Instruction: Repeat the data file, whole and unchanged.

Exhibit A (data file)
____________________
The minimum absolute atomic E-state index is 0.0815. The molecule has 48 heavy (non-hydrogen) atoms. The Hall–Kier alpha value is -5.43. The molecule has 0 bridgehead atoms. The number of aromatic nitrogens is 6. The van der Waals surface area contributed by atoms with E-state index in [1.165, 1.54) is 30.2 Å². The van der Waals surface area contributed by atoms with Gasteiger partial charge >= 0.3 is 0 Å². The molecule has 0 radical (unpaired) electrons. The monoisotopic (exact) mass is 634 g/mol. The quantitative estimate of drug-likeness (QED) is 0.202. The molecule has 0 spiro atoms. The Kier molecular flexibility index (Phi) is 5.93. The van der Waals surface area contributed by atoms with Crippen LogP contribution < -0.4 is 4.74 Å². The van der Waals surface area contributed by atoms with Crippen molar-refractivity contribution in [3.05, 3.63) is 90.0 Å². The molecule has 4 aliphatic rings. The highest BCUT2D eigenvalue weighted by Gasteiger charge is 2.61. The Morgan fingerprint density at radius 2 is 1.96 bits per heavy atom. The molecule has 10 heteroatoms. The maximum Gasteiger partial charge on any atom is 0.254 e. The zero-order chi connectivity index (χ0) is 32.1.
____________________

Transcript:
The minimum absolute atomic E-state index is 0.0815. The molecule has 48 heavy (non-hydrogen) atoms. The Hall–Kier alpha value is -5.43. The molecule has 0 bridgehead atoms. The number of aromatic nitrogens is 6. The van der Waals surface area contributed by atoms with E-state index in [1.165, 1.54) is 30.2 Å². The van der Waals surface area contributed by atoms with Gasteiger partial charge >= 0.3 is 0 Å². The molecule has 0 radical (unpaired) electrons. The monoisotopic (exact) mass is 634 g/mol. The quantitative estimate of drug-likeness (QED) is 0.202. The molecule has 0 spiro atoms. The Kier molecular flexibility index (Phi) is 5.93. The van der Waals surface area contributed by atoms with Crippen LogP contribution < -0.4 is 4.74 Å². The van der Waals surface area contributed by atoms with Crippen molar-refractivity contribution in [3.05, 3.63) is 90.0 Å². The molecule has 4 aliphatic rings. The highest BCUT2D eigenvalue weighted by Gasteiger charge is 2.61. The Morgan fingerprint density at radius 2 is 1.96 bits per heavy atom. The molecule has 10 heteroatoms. The maximum Gasteiger partial charge on any atom is 0.254 e. The zero-order chi connectivity index (χ0) is 32.1.